Once a standard is published as an RFC, anyone can download and read it from the RFC Editor or IETF Datatracker websites. Further reproduction of whole RFCs (including translation into a language other than English) is allowed and encouraged. Most RFCs include the standard phrase, “Distribution of this memo is unlimited” to indicate this. BCP 78 describes in more detail the IETF’s rules on copyright issues, including use of extracts.
During the standards process any IETF contribution covered by patents or patent applications owned by a participant or their sponsor must be disclosed, or they must refrain from participating. A contribution is any submission to the IETF that is intended for publication as all or part of an Internet-Draft or an RFC, or any statement made within the context of an IETF activity such as a working group discussion on a mailing list or during a meeting. BCP 79 provides a more complete description of how Intellectual Property Rights (IPR) are handled in IETF standards processes. The IETF Datatracker maintains a list of IPR disclosures made to the IETF.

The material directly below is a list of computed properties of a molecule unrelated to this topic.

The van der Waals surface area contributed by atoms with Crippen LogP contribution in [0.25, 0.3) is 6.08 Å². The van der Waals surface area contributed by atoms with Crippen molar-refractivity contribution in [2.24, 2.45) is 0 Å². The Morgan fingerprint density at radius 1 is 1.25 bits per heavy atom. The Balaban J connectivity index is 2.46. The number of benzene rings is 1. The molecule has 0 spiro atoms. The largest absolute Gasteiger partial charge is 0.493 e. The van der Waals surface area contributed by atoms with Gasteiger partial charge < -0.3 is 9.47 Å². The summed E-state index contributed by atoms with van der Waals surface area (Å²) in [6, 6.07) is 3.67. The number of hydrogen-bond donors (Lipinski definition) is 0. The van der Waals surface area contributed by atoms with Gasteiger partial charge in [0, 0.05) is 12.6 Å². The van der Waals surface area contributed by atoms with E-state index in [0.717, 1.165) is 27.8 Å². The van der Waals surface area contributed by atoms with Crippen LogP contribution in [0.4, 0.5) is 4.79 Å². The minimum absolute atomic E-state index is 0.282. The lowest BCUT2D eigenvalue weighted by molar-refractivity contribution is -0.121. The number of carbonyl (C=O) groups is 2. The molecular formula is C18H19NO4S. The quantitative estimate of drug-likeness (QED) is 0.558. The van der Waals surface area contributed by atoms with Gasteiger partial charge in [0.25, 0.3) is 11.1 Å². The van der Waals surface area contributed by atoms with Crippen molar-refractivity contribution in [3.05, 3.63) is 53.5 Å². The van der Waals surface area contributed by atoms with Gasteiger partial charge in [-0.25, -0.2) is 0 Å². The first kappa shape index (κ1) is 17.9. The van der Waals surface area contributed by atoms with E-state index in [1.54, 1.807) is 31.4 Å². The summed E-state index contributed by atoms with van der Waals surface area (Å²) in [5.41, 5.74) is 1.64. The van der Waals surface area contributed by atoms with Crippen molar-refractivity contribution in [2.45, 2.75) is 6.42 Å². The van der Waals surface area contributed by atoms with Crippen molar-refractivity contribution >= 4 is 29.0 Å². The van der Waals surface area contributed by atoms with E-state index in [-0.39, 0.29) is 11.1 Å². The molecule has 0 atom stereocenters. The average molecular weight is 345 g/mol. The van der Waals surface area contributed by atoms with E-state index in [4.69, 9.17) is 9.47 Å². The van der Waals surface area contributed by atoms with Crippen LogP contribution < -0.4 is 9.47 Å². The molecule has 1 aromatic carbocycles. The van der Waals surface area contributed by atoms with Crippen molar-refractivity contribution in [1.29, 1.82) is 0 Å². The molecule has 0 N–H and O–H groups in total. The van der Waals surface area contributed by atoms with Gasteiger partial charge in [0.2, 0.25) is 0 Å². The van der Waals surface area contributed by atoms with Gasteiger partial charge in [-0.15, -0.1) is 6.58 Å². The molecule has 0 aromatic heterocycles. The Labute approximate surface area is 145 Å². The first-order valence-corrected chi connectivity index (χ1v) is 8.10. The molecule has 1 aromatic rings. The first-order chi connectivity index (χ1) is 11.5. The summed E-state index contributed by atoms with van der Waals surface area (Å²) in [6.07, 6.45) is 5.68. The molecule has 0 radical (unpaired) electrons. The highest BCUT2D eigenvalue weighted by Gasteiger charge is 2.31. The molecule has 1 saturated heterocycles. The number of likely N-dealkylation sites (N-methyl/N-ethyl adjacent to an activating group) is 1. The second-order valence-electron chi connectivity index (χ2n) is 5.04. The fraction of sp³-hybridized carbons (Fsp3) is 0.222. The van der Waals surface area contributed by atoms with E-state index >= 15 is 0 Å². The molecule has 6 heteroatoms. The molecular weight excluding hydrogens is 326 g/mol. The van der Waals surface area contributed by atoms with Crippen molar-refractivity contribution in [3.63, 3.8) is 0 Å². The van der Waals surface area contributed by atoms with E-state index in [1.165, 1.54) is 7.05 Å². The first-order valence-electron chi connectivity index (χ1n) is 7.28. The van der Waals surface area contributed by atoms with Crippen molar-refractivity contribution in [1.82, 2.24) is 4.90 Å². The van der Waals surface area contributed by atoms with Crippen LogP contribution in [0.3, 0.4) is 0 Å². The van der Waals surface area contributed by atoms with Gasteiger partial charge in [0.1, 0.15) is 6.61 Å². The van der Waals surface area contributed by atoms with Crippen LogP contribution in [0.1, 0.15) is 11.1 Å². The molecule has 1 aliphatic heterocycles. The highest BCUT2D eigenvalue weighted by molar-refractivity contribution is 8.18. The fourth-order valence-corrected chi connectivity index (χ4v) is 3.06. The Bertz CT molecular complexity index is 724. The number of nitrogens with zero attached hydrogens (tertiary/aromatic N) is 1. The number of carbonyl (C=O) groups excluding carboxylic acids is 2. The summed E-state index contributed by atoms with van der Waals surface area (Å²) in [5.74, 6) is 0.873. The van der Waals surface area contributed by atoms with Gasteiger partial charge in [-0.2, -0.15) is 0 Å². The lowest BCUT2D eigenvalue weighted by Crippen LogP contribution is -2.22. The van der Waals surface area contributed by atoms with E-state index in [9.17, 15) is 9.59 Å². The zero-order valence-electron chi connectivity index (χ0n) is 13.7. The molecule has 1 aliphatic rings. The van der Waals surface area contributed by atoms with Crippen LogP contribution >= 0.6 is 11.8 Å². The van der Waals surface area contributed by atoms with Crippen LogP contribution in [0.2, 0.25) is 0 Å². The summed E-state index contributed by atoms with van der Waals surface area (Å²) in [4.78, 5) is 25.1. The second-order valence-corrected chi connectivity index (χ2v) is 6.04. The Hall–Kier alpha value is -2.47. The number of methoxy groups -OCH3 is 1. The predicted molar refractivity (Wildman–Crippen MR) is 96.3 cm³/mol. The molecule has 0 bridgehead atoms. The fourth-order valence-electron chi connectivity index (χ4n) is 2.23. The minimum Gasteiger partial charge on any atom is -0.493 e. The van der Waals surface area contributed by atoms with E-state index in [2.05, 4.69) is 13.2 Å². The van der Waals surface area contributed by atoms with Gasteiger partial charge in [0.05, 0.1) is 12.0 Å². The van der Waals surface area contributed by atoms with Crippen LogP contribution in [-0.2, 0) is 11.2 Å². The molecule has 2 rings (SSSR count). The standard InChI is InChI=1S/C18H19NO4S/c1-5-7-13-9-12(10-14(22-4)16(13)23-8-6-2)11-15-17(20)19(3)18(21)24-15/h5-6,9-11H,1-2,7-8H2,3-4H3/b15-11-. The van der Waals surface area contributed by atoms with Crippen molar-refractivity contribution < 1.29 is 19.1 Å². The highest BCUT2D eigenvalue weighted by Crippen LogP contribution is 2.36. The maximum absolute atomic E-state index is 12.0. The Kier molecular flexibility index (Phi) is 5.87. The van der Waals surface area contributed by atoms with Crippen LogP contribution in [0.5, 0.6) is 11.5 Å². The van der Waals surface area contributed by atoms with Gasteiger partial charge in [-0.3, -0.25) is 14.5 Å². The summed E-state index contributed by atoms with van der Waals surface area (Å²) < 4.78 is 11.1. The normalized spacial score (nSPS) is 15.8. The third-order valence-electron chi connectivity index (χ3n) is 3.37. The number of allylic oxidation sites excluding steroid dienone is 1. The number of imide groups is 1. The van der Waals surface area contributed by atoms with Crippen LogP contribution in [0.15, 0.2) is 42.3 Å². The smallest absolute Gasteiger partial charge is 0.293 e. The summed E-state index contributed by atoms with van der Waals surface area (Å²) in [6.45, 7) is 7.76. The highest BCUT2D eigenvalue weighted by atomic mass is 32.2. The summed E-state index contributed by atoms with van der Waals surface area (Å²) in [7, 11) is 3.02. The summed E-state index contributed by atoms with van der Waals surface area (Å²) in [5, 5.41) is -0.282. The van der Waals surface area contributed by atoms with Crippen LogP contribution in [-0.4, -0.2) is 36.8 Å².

Beyond RFCs, the IETF operates in an open and transparent fashion. Records of most contributions, submissions, statements and communications are freely available. This includes mailing list archives, working group activity, and meeting proceedings.